4 reasons why algorithms won’t replace insurance brokers

Benefits brokers are getting a bad rap these days. Assertive critics claim they’re becoming obsolete with the introduction of online insurance and HR services, but nothing could be further from the truth.

With the implementation of the Affordable Care Act, the insurance industry is undergoing massive changes. Health insurance commissions — most brokerages’ bread and butter — are shrinking, and tech companies have seized the opportunity, becoming aggressive competitors in the industry.

HR technology platforms often have massive marketing budgets and effectively target employers looking for a tech solution to manage benefits. But benefits are complicated, and these platforms don’t provide the same service or location-specific expertise that innovative brokers do.

Unless an employer is an insurance expert and an HR professional, they might find themselves in hot water if they don’t develop a benefits strategy that keeps them compliant and protects them from liability. Smart brokers provide awesome service, killer expertise and modern technology solutions that can compete with any online platform.

The ACA introduced new regulations and plan structures and created layers of complexity for companies and individuals. This makes brokers more important than ever, especially when it comes to a business’s benefits package.

Brokers are the human connection in the complicated, manual and highly emotional insurance industry. Brokers are still crucial to building the best workplace benefits plan because:

1) Brokers look beyond the algorithm to make the best decisions. When you buy insurance, you’re essentially entrusting a company with your physical and financial security. If you crash your car tomorrow, will you be able to afford the repairs? If you die, will your family struggle with debt? These are really important questions that touch on deep emotions. I wouldn’t leave these decisions to an algorithm.

Personally, I want to know that I have an expert working with my company to pick the insurance plan that suits my unique needs. I want an adviser who can help answer questions and guide me through the complicated health care system. A good broker is more than an insurance salesman; he’s an advocate, an expert and a trusted adviser. The best brokers provide benefits technology that offers the same (or better) functionality as the tech platforms.

2) Brokers are experts in a wide range of products and services. The best brokers look at health, wealth and wellness holistically, and they provide tools to help employers understand and work within the financial planning and health care systems. For instance, many Americans are overinsured, buying premium health plans they don’t understand and won’t use. That money comes out of employees’ savings accounts, not their grocery budgets.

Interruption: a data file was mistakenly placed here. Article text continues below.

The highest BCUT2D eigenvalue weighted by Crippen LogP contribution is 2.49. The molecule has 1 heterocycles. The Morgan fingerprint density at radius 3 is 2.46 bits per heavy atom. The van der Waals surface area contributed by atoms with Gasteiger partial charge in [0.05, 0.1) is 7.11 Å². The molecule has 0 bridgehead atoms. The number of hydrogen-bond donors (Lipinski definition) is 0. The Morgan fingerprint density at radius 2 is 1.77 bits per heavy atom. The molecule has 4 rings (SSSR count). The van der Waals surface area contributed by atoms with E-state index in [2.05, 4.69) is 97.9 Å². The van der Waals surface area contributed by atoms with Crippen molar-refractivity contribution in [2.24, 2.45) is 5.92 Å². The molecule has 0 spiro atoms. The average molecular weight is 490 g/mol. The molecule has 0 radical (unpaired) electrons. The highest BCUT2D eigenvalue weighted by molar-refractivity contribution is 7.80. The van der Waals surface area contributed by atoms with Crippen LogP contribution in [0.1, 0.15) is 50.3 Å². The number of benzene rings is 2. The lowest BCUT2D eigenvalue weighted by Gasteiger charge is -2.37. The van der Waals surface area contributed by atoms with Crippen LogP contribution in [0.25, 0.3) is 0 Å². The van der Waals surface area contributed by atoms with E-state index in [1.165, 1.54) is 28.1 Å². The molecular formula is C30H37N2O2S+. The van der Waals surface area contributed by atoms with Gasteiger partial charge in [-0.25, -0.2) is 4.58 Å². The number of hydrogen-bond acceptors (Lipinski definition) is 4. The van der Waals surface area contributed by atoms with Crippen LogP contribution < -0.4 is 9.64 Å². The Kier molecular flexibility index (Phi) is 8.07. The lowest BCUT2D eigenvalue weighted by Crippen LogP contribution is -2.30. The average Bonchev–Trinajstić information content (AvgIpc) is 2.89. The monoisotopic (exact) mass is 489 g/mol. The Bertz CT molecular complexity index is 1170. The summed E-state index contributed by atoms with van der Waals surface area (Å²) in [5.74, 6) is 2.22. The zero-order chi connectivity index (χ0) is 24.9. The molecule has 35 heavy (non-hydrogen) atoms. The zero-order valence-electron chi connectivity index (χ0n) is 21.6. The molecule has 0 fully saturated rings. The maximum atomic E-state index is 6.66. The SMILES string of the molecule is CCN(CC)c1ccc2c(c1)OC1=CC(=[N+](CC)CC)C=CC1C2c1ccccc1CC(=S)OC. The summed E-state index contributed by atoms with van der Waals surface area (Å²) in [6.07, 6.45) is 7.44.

Although algorithms aren’t all bad, they must be used in tandem with human expertise. An algorithm alone won’t alert you to these issues, and it certainly won’t advise your employees to choose a different plan or invest in a 401(k) or Roth IRA instead. It’s important that 401(k) contribution decisions and benefits decisions are made at the same time, and a benefit broker can be incredibly helpful — both to companies and their employees.

3) Brokers help keep companies compliant with local and federal regulations. Employee benefits are complex and way too important to mess up. The Affordable Care Act introduced new compliance requirements, and brokers have the expertise to keep abreast of evolving rules. Brokers also have expert knowledge of laws specific to each city and state. A self-service tech platform can’t offer that same level of service and local expertise.

What’s more, because insurance is a relationship-based business, experienced brokers often have standing relationships with the carriers they work with. They can leverage those relationships to your benefit, whether they’re negotiating rates, ensuring claims are dealt with in a timely manner, or resolving any other insurance-related issues.

4) Brokers can help navigate and plan for recent or upcoming national changes. The ACA will continue to spur changes in the market, and this will dramatically alter the way a company does business and thinks about insurance. For example, the so-called Cadillac tax, which goes into effect in 2018, will charge steep fees for high-end plans. A broker can help plan for these changes now so employers aren’t caught off guard later.

If an employer’s coverage was rejected by their carrier, wouldn’t it be helpful to have a licensed professional who knows their business and is dedicated to solving the problem? Benefit brokers bring experience, expertise and impartial recommendations to the table. When an employer chooses the right benefits broker, they and their employees will be thankful to have an expert and advocate on their side if things go awry.

Veer Gidwaney is the CEO and co-founder of Maxwell Health.

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